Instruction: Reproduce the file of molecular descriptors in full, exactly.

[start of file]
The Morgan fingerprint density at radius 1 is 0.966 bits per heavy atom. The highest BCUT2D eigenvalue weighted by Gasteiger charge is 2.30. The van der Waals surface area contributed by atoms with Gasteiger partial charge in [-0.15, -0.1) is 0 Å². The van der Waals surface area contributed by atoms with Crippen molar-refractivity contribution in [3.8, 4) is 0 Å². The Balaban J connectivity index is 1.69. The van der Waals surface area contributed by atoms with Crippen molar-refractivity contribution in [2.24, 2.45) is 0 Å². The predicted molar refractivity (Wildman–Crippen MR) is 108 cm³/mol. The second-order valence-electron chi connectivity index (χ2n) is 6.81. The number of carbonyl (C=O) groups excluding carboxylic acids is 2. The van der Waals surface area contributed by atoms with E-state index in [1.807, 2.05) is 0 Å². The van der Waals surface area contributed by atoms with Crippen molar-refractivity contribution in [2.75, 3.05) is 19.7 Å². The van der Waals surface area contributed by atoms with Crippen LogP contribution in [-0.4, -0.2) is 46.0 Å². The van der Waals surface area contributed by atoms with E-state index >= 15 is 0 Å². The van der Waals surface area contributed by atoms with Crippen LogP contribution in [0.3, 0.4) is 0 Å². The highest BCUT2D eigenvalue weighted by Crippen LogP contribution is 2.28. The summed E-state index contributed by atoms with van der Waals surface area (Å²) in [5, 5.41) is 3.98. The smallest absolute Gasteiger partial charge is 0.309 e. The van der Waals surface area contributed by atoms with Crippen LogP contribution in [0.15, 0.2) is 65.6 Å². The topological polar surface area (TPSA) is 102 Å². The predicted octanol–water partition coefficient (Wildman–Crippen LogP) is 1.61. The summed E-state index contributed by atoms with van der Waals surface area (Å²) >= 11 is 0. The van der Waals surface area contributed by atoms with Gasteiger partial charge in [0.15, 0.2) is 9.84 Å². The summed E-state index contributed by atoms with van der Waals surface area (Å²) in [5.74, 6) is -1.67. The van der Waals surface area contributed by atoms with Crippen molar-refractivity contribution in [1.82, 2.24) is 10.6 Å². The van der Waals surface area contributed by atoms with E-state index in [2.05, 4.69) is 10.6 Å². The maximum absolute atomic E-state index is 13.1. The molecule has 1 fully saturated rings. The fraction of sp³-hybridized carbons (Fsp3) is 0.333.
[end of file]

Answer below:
The Morgan fingerprint density at radius 1 is 0.966 bits per heavy atom. The highest BCUT2D eigenvalue weighted by Gasteiger charge is 2.30. The van der Waals surface area contributed by atoms with Gasteiger partial charge in [-0.15, -0.1) is 0 Å². The van der Waals surface area contributed by atoms with Crippen molar-refractivity contribution in [3.8, 4) is 0 Å². The Balaban J connectivity index is 1.69. The van der Waals surface area contributed by atoms with Crippen molar-refractivity contribution in [2.24, 2.45) is 0 Å². The predicted molar refractivity (Wildman–Crippen MR) is 108 cm³/mol. The second-order valence-electron chi connectivity index (χ2n) is 6.81. The number of carbonyl (C=O) groups excluding carboxylic acids is 2. The van der Waals surface area contributed by atoms with E-state index in [1.807, 2.05) is 0 Å². The van der Waals surface area contributed by atoms with Crippen molar-refractivity contribution in [2.75, 3.05) is 19.7 Å². The van der Waals surface area contributed by atoms with Crippen LogP contribution in [-0.4, -0.2) is 46.0 Å². The van der Waals surface area contributed by atoms with E-state index >= 15 is 0 Å². The van der Waals surface area contributed by atoms with Crippen LogP contribution in [0.3, 0.4) is 0 Å². The highest BCUT2D eigenvalue weighted by Crippen LogP contribution is 2.28. The summed E-state index contributed by atoms with van der Waals surface area (Å²) in [5, 5.41) is 3.98. The smallest absolute Gasteiger partial charge is 0.309 e. The van der Waals surface area contributed by atoms with Crippen LogP contribution in [0.15, 0.2) is 65.6 Å². The topological polar surface area (TPSA) is 102 Å². The predicted octanol–water partition coefficient (Wildman–Crippen LogP) is 1.61. The summed E-state index contributed by atoms with van der Waals surface area (Å²) >= 11 is 0. The van der Waals surface area contributed by atoms with Gasteiger partial charge in [0.15, 0.2) is 9.84 Å². The summed E-state index contributed by atoms with van der Waals surface area (Å²) in [5.74, 6) is -1.67. The van der Waals surface area contributed by atoms with Crippen molar-refractivity contribution in [1.82, 2.24) is 10.6 Å². The van der Waals surface area contributed by atoms with E-state index in [2.05, 4.69) is 10.6 Å². The maximum absolute atomic E-state index is 13.1. The molecule has 1 fully saturated rings. The fraction of sp³-hybridized carbons (Fsp3) is 0.333.